[Editor’s Note: This is the second part of a four-part series on diversity in the Triangle’s tech ecosystem. You can find the first part on Access To Capital here, and the Roadmap to the series here.]
It’s often the informal connections that can get a person the farthest. Having a similar interest or background to the decision-maker—like, for example, sharing an alma mater—can subtly skew favor toward one candidate and, therefore, against another.
More than just a comment in passing about where a person went to school, many universities have relationships with programs and companies that offer opportunities to students. If companies have good experiences with employees from a certain school, they are more likely to hire from the same school again. Thus a pipeline forms, placing some schools top of mind.
This can be an issue when unconscious bias comes into play, meaning that people in power, oftentimes not belonging to any minority groups, may favor people who look like them, further exacerbating the disparities in representation.
In June 2020, the Ewing Marion Kauffman Foundation, a, entrepreneurial-focused nonprofit that offers grants and industry research, published a report on the previous year’s data regarding “Early Stage Entrepreneurship in the United States.”
The study looked at what it called “opportunity share,” which distinguished between “opportunity entrepreneurs,” who are entrepreneurs looking to start a new business while already in a relatively stable position such as having a fulltime job or being a student, vs. “necessity entrepreneurs” who are forced to find something new due to unemployment. The higher percentage of opportunity entrepreneurs, the higher the opportunity share.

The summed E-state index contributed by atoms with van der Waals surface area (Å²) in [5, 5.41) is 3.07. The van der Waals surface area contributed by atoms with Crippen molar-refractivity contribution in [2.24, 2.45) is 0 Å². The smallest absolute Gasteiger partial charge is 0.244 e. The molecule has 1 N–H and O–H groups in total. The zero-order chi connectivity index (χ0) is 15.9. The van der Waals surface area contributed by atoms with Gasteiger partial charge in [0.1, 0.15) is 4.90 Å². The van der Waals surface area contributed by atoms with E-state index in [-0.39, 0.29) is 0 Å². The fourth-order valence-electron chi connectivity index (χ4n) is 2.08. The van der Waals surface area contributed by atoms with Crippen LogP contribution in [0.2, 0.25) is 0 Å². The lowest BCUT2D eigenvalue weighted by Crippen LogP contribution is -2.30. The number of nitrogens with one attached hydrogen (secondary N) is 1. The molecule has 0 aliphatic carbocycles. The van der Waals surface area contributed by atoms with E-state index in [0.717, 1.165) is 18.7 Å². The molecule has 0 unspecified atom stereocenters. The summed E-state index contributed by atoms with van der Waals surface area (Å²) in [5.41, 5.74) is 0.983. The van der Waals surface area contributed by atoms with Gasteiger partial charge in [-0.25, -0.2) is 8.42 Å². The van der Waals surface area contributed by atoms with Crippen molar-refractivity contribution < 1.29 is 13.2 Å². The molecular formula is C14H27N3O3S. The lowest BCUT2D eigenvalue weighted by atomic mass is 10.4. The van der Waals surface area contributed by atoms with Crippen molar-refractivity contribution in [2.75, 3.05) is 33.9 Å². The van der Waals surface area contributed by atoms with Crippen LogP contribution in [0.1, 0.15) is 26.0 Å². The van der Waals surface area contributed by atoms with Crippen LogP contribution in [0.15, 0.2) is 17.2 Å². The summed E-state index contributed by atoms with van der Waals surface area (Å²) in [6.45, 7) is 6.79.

The study found that while African Americans and Latinos experienced an increase in opportunity share over the past decade or so, they still lagged behind White and Asian entrepreneurs by this measure of opportunity.
What does that mean for talent sources where the racial population is majority African-American?
A seat at the table
HBCUs, or Historically Black Colleges and Universities, are places of higher education that primarily serve African Americans. The state of North Carolina has 10 of these institutions—the most of any state—and three of them are in the Triangle: St. Augustine’s University and Shaw University in Raleigh, and North Carolina Central University in Durham.
Shaw is the oldest HBCU in the South, founded in 1865, while NC Central is the newest, founded in 1910. Each of the Triangle’s HBCUs offer business and entrepreneurial programs.
Two HBCU entrepreneurial educators tell GrepBeat that it can be challenging to keep up with the Triangle’s large research institutions in terms of resources and connections to employers.
Sheria D. Rowe, Assistant Dean in SAU’s School of Business, Management, and Technology, has built out the entrepreneurship program from one class to two, which students can take as a concentration within their business major.
Henry McKoy, Director of Entrepreneurship and Faculty for NC Central’s School of Business, says part of the challenge is that the local HBCUs are not always top of mind.
“I think part of it’s just that, historically, there’s a sense that, ‘Oh, well, the Triangle universities mean UNC, NC State and Duke,’” McKoy said.
McKoy, who holds degrees from both UNC and Duke and worked in banking for about a decade, entered North Carolina’s public sector and was appointed by the governor as Assistant Secretary for the NC Department of Commerce where he oversaw community economic development like affordable housing and small businesses. McKoy says he has served and continues to serve on dozens of public sector boards and commissions from the local to federal level.
“I often realized when I was in those rooms that NCCU wasn’t represented, or even a minority voice wasn’t represented,” he said. “Part of my desire to come to NCCU was saying, ‘I’m already in these rooms. Can I bring NCCU into these rooms with me?’”
Lack of resources
Another difference between HBCUs and other higher education institutions is the level of available funding. Resources can often determine the partnerships, or pipelines, an institution can facilitate for students.
Rowe herself facilitated partnerships with Red Hat, the Small Business Administration and the Wells Fargo Southeast Raleigh Urban Entrepreneur Growth Project. She says she’s always looking for more networking events to meet people, tell them about her students’ work and hopefully forge more partnerships.
Rowe says she tells her students about free resources in the area to help them “make it work.” She tells them that the Triangle does have resources, but they have to go out and look for them.